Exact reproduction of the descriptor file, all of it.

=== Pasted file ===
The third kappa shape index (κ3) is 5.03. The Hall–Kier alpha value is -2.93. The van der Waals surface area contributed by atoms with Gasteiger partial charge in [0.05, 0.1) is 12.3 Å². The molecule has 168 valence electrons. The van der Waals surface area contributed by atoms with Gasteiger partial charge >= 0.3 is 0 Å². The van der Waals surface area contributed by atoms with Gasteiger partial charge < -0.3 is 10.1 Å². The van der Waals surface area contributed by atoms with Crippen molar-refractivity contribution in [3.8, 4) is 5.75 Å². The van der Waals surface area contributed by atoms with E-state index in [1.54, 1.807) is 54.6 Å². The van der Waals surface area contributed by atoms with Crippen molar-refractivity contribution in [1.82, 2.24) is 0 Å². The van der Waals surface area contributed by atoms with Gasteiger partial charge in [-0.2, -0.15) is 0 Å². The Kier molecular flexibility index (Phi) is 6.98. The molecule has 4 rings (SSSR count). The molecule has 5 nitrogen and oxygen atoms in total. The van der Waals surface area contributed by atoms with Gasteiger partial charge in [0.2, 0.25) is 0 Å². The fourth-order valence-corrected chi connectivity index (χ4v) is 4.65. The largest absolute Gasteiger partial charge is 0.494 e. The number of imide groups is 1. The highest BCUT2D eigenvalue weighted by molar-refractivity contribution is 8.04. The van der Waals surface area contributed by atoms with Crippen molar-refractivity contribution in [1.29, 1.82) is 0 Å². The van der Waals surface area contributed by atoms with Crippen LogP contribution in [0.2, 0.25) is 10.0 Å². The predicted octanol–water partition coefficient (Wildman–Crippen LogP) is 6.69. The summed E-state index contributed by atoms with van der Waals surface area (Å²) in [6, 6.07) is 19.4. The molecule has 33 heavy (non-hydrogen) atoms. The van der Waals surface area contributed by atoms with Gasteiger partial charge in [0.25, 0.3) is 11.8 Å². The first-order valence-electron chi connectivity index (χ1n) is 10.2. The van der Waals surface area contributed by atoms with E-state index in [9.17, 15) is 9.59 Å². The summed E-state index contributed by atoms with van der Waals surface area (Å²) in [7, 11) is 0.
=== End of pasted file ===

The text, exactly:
The third kappa shape index (κ3) is 5.03. The Hall–Kier alpha value is -2.93. The van der Waals surface area contributed by atoms with Gasteiger partial charge in [0.05, 0.1) is 12.3 Å². The molecule has 168 valence electrons. The van der Waals surface area contributed by atoms with Gasteiger partial charge >= 0.3 is 0 Å². The van der Waals surface area contributed by atoms with Gasteiger partial charge < -0.3 is 10.1 Å². The van der Waals surface area contributed by atoms with Crippen molar-refractivity contribution in [3.8, 4) is 5.75 Å². The van der Waals surface area contributed by atoms with E-state index in [1.54, 1.807) is 54.6 Å². The van der Waals surface area contributed by atoms with Crippen molar-refractivity contribution in [1.82, 2.24) is 0 Å². The van der Waals surface area contributed by atoms with Gasteiger partial charge in [-0.2, -0.15) is 0 Å². The Kier molecular flexibility index (Phi) is 6.98. The molecule has 4 rings (SSSR count). The molecule has 5 nitrogen and oxygen atoms in total. The van der Waals surface area contributed by atoms with Gasteiger partial charge in [0.2, 0.25) is 0 Å². The fourth-order valence-corrected chi connectivity index (χ4v) is 4.65. The largest absolute Gasteiger partial charge is 0.494 e. The number of imide groups is 1. The highest BCUT2D eigenvalue weighted by molar-refractivity contribution is 8.04. The van der Waals surface area contributed by atoms with Crippen molar-refractivity contribution in [1.29, 1.82) is 0 Å². The van der Waals surface area contributed by atoms with Crippen LogP contribution in [0.2, 0.25) is 10.0 Å². The predicted octanol–water partition coefficient (Wildman–Crippen LogP) is 6.69. The summed E-state index contributed by atoms with van der Waals surface area (Å²) in [6, 6.07) is 19.4. The molecule has 33 heavy (non-hydrogen) atoms. The van der Waals surface area contributed by atoms with Gasteiger partial charge in [0.25, 0.3) is 11.8 Å². The first-order valence-electron chi connectivity index (χ1n) is 10.2. The van der Waals surface area contributed by atoms with E-state index in [9.17, 15) is 9.59 Å². The summed E-state index contributed by atoms with van der Waals surface area (Å²) in [7, 11) is 0.